By DAVID MOON, Moon Capital
February 5, 2006
If you think it's
irrelevant who wins the Super Bowl this evening, you are obviously lacking a
deep understanding of stock market history.
In 1979 New York
investment adviser Robert Stovall noticed that when teams from the old NFL
(pre-NFL/AFL merger days) won the Super Bowl, the stock market seemed to do
pretty well that year. When former AFL teams won, the market didn't do so well.
Tonight's Super Bowl XL
' like Wrestlemania, Super Bowls are counted with Roman numerals ' pits the AFC
champion Pittsburgh Steelers against the Seattle Seahawks of the
So get your rabbit's foot, put a penny in your shoe, spin around three
times and say 'great goobly goo' ' because that makes as much sense as trying to
find a connection between football games and stock
You're probably much too smart to believe that the NFL controls Wall
Street. But otherwise intelligent people regularly draw conclusions about stock
prices based on completely unrelated happenings.
Every four years, half the investors in the country fear that some evil
Democrat will be elected president and the stock market will go to hell. Most of
these folks would be surprised to know that since 1926, the S&P 500 has
actually performed better during Democrats' ' not Republicans' ' residency in
the White House.
Before my left-leaning friends begin making an investment case for their
candidates in 2008, remember this: the president influences Wall Street, if at
all, only slightly more than an NFL quarterback. (That's another topic for
It's human nature to find patterns where none exist. That's why the power
of persuasion is so strong. We will easily believe something is true, contrary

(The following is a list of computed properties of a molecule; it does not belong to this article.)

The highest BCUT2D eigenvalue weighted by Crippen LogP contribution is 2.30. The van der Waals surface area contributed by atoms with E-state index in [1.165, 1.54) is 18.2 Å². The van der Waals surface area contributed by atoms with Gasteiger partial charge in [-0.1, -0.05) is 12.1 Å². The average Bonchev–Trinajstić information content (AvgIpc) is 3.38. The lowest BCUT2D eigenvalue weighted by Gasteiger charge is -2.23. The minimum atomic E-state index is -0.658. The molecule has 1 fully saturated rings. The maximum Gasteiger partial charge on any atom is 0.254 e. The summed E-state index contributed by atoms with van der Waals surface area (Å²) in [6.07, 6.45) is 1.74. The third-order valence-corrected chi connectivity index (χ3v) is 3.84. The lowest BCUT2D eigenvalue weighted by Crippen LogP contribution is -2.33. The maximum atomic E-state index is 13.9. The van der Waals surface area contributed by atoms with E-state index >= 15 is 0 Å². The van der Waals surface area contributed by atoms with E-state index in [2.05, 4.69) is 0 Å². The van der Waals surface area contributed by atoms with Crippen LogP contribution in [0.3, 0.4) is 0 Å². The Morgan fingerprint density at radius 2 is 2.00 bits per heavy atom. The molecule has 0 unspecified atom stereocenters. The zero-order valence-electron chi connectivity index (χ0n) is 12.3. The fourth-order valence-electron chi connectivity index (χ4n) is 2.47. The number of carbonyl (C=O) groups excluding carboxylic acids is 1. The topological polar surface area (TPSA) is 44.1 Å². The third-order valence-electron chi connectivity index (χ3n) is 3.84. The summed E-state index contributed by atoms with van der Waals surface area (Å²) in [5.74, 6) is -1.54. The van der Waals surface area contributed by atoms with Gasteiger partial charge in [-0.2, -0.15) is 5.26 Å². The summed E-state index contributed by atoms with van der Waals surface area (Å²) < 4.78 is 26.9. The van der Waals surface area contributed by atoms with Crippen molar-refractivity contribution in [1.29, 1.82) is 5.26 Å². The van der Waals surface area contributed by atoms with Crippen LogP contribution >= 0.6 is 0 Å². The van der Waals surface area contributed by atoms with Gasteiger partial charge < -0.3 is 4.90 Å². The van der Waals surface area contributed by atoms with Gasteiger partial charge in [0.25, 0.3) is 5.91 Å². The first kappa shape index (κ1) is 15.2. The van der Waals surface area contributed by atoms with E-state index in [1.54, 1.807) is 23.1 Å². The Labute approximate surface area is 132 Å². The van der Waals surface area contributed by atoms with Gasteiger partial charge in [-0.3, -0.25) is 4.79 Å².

to all logic, simply because one or more people tell us it's true.
Just because there is a historic positive correlation between two
variables does not mean that one of the variables has any predictive ability
about the other. Among my friends in college, the best students were the
heaviest: In my circle, the guys who weighed the most made the best grades.
There were, of course, exceptions ' a gentleman known as Fat Larry comes
to mind ' but I had more friends graduate on time with high GPAs who weighed
more than 270 pounds than didn't. Does being large increase one's intelligence?
As much as I might like to think so, of course not. I just ran around with
people who happened to be both big and smart ' correlation without
Although it's a popular pastime, it is a mistake to try to predict future
stock prices. That's almost always a loser's game.
Why? Because short-term price movement is a function of short-term human
behavior. I know my wife better than I know anyone else. We've been married
almost 21 years, but I can't predict what she's going to do this afternoon.
There is no way to predict the cumulative actions of millions of strangers, each
of whom has a different personal situation. Your odds are better at a roulette
Rather than try to predict human behavior and stock prices, investors are
better served by ignoring the actions of others and focusing on the values of
the investments they are considering. This keeps them from having to guess when
investors are going to favor large-cap or small-cap or international stocks.
Ignore other investors and do what makes sense. If little Johnny jumped
off the bridge, would you? Focus on the investments, not the people, and
certainly not on improbable ideas.
The Seattle Seahawks didn't join the NFL until after the league merger in
1970, so I'm not sure how they fit into the Super Bowl model. But just to be
safe, I'm rooting for the Steelers, an original member of the old, pre-merger
David Moon is president of Moon Capital Management, a
Knoxville-based investment management firm. This article
originally appeared in the News Sentinel (Knoxville, TN).